Last updated on October 8, 2018
Diatonic chords and chord progressions are those that belong to a certain key. We can say a chord progression is diatonic when it uses chords from one key. For you to be able to recognize this, you need to know which chords belong to which keys. Here’s a handy reference chart to help you:
Let’s look at a couple of examples.
If you have a progression such as:
Am | Dm | Em
Your go-to scale choice would be A Natural Minor/A Aeolian because these three chords are diatonic to the key of A Minor (C Major):
Here are the same chords starting from Am as A is now the root:
Playing the A Natural Minor scale over these three chords is the safest way to improvise, BUT… you could also play A Dorian, D Dorian, then E Dorian, or mix and match any other minor scales you like. You’ll have to work a little more at this to get it to sound good but it’s well worth it and will allow you to experiment with far more harmonic possibilities. Bear in mind that your improvisation needs to be appropriate for the style of music you’re improvising over. For the above progression in a pop/rock setting, you’ll probably want to stick to the A Natural Minor scale as it’s the most inside sounding (safest) solution. However, if you the same chord progression came up in a jazz or fusion setting, mixing in other scales definitely won’t sound out of place.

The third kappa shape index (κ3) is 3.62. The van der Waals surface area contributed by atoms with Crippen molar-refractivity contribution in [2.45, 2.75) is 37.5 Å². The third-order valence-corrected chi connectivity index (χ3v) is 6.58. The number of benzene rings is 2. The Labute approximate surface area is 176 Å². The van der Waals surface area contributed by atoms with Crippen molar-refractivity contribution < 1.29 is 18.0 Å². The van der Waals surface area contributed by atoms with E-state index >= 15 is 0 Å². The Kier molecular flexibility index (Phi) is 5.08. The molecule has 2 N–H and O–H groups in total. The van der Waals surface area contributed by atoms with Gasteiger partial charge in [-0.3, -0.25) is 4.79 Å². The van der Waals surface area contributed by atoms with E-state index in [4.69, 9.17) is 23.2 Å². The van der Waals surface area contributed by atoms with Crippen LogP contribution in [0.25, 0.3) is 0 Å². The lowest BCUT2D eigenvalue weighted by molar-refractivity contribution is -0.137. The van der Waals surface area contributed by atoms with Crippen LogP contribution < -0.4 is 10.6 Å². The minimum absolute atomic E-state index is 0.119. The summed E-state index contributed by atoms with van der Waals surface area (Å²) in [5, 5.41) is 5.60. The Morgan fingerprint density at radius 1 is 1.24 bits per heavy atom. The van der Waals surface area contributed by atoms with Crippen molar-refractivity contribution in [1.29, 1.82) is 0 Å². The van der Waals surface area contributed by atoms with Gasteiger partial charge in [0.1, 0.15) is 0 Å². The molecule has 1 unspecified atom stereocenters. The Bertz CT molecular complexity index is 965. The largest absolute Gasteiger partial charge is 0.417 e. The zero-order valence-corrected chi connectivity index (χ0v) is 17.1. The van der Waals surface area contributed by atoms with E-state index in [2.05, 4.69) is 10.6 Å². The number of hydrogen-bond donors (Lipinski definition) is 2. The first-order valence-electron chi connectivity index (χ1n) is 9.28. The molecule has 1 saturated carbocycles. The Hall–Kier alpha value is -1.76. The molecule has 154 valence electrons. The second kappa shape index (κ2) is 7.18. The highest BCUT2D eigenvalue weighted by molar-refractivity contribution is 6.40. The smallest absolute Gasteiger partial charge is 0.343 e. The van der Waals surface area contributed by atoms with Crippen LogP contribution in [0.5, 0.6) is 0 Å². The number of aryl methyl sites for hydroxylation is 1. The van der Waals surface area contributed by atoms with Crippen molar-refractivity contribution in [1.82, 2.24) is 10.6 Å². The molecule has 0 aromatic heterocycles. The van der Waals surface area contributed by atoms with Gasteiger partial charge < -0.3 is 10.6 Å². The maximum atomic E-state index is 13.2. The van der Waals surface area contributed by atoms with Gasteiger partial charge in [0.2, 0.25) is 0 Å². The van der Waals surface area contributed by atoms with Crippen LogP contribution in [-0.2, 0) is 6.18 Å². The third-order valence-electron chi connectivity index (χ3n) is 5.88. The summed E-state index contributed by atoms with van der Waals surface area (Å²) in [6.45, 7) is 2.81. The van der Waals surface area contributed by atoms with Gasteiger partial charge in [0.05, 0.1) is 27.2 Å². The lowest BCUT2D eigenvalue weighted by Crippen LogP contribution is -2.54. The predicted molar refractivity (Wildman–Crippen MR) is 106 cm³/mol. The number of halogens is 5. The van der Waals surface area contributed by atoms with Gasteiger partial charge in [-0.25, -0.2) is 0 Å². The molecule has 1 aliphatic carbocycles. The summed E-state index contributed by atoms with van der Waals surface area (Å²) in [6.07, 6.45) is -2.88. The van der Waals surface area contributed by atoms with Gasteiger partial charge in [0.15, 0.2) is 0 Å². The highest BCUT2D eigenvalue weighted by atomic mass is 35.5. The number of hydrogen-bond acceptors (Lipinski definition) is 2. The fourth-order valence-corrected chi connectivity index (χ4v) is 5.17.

If you’re used to blowing over this type of progress with a minor pentatonic scale, here’s why it works:
All I did was remove two notes from the A Natural Minor scale to get the A Minor Pentatonic scale, which includes our three minor chords.
So, when you’re confronted with a chord progression to solo over, analyze it using the following steps:
1. Identify chords or sequences of chords that are diatonic and identify the key to which they belong.
2. Identify the chord the tune resolves to – this will tell you which diatonic scale to use over the progression.
For example, if we have a progression that goes from F to G, we can solo over it using F Lydian. If our progression were Em to G, we could use E Phrygian etc.
Great, now I need to learn the modes
Not really because when you’re dealing with a diatonic progression such as the F – G one, as long as you know where the notes are in C Major, you can improvise over it only the F will sound like the ‘home’ note rather than the C. What I’m saying is that you’re going to use the same set of notes but start from a different one; it’s not necessary to call it a mode at this point.
Non-Diatonic Chord Progressions
Non-diatonic chord progressions are those tricky sequences of chords that either don’t belong to one key, change key, or contain one or two rogue chords from other keys. Let’s say we have a chord progression that goes from Gm7 to Ebm7. If you check the table at the beginning of this post, you realize that these two chords don’t belong to the same key. As there are three minor chords in every key, they could belong to any of those, but this doesn’t really help us decide what to play over them. In this situation, you have free rein to decide which minor scales to use, although a good place to start would be G Dorian to Eb Dorian; from there you can experiment with other minor scales.
For now, I’d advise you to learn which chords belong to which keys so that the next time you need to solo over a chord progression, you can analyze it and come up with right the scale.